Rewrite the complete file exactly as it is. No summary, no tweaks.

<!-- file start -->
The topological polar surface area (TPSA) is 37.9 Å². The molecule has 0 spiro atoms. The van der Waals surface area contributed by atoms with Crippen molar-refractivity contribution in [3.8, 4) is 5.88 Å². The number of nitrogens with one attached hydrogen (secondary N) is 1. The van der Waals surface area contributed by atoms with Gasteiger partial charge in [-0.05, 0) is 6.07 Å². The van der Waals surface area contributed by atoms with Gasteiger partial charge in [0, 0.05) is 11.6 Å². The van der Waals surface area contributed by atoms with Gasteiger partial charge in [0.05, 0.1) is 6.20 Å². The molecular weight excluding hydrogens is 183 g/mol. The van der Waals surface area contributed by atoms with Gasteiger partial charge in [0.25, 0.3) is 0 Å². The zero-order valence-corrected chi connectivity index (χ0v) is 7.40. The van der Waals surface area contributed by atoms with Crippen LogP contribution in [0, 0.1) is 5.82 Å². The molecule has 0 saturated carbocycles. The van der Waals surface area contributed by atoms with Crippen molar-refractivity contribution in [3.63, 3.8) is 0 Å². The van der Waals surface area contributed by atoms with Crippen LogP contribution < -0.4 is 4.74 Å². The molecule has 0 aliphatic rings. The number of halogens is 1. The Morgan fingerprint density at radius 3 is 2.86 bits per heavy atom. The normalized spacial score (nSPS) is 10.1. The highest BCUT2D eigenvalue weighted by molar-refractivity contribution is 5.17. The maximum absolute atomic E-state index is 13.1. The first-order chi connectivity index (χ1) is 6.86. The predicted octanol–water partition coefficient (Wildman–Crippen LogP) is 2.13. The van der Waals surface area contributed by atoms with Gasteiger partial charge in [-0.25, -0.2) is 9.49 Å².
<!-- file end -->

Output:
The topological polar surface area (TPSA) is 37.9 Å². The molecule has 0 spiro atoms. The van der Waals surface area contributed by atoms with Crippen molar-refractivity contribution in [3.8, 4) is 5.88 Å². The number of nitrogens with one attached hydrogen (secondary N) is 1. The van der Waals surface area contributed by atoms with Gasteiger partial charge in [-0.05, 0) is 6.07 Å². The van der Waals surface area contributed by atoms with Gasteiger partial charge in [0, 0.05) is 11.6 Å². The van der Waals surface area contributed by atoms with Gasteiger partial charge in [0.05, 0.1) is 6.20 Å². The molecular weight excluding hydrogens is 183 g/mol. The van der Waals surface area contributed by atoms with Gasteiger partial charge in [0.25, 0.3) is 0 Å². The zero-order valence-corrected chi connectivity index (χ0v) is 7.40. The van der Waals surface area contributed by atoms with Crippen LogP contribution in [0, 0.1) is 5.82 Å². The molecule has 0 saturated carbocycles. The van der Waals surface area contributed by atoms with Crippen molar-refractivity contribution in [3.63, 3.8) is 0 Å². The van der Waals surface area contributed by atoms with Crippen LogP contribution < -0.4 is 4.74 Å². The molecule has 0 aliphatic rings. The number of halogens is 1. The Morgan fingerprint density at radius 3 is 2.86 bits per heavy atom. The normalized spacial score (nSPS) is 10.1. The highest BCUT2D eigenvalue weighted by molar-refractivity contribution is 5.17. The maximum absolute atomic E-state index is 13.1. The first-order chi connectivity index (χ1) is 6.86. The predicted octanol–water partition coefficient (Wildman–Crippen LogP) is 2.13. The van der Waals surface area contributed by atoms with Gasteiger partial charge in [-0.25, -0.2) is 9.49 Å².